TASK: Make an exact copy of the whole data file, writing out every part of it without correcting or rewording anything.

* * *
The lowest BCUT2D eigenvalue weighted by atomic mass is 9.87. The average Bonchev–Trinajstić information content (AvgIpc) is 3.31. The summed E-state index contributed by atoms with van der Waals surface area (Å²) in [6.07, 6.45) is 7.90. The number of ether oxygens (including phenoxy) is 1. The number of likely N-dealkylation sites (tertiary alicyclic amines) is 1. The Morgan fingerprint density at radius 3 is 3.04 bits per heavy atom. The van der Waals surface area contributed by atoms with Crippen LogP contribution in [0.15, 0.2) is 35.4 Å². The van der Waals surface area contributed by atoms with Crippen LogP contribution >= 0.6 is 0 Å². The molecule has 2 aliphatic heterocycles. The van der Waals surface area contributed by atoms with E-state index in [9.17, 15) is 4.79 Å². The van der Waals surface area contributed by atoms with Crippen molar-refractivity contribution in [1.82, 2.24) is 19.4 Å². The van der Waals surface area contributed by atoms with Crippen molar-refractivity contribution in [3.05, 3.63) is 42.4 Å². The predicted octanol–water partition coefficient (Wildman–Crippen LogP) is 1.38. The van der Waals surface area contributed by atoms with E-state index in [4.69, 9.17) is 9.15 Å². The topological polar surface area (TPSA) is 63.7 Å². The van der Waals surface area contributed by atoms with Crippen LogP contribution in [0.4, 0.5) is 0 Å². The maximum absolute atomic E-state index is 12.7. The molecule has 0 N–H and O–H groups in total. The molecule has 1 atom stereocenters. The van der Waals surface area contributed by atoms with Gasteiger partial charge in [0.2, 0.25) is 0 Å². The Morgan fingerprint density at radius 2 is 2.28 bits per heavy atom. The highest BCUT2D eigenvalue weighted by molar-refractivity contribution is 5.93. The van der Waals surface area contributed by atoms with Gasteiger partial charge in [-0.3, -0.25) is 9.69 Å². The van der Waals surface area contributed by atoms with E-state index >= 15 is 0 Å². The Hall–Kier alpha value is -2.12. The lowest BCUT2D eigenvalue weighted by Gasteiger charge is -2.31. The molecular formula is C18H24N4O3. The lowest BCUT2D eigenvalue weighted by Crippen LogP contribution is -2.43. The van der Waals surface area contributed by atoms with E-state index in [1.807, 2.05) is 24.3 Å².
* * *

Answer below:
The lowest BCUT2D eigenvalue weighted by atomic mass is 9.87. The average Bonchev–Trinajstić information content (AvgIpc) is 3.31. The summed E-state index contributed by atoms with van der Waals surface area (Å²) in [6.07, 6.45) is 7.90. The number of ether oxygens (including phenoxy) is 1. The number of likely N-dealkylation sites (tertiary alicyclic amines) is 1. The Morgan fingerprint density at radius 3 is 3.04 bits per heavy atom. The van der Waals surface area contributed by atoms with Crippen LogP contribution in [0.15, 0.2) is 35.4 Å². The van der Waals surface area contributed by atoms with Crippen LogP contribution >= 0.6 is 0 Å². The molecule has 2 aliphatic heterocycles. The van der Waals surface area contributed by atoms with E-state index in [9.17, 15) is 4.79 Å². The van der Waals surface area contributed by atoms with Crippen molar-refractivity contribution in [1.82, 2.24) is 19.4 Å². The van der Waals surface area contributed by atoms with Crippen molar-refractivity contribution in [3.05, 3.63) is 42.4 Å². The predicted octanol–water partition coefficient (Wildman–Crippen LogP) is 1.38. The van der Waals surface area contributed by atoms with E-state index in [4.69, 9.17) is 9.15 Å². The topological polar surface area (TPSA) is 63.7 Å². The van der Waals surface area contributed by atoms with Crippen LogP contribution in [0.4, 0.5) is 0 Å². The maximum absolute atomic E-state index is 12.7. The molecule has 0 N–H and O–H groups in total. The molecule has 1 atom stereocenters. The van der Waals surface area contributed by atoms with Gasteiger partial charge in [0.2, 0.25) is 0 Å². The Morgan fingerprint density at radius 2 is 2.28 bits per heavy atom. The highest BCUT2D eigenvalue weighted by molar-refractivity contribution is 5.93. The van der Waals surface area contributed by atoms with Gasteiger partial charge in [-0.3, -0.25) is 9.69 Å². The van der Waals surface area contributed by atoms with E-state index >= 15 is 0 Å². The Hall–Kier alpha value is -2.12. The lowest BCUT2D eigenvalue weighted by Gasteiger charge is -2.31. The molecular formula is C18H24N4O3. The lowest BCUT2D eigenvalue weighted by Crippen LogP contribution is -2.43. The van der Waals surface area contributed by atoms with E-state index in [1.807, 2.05) is 24.3 Å².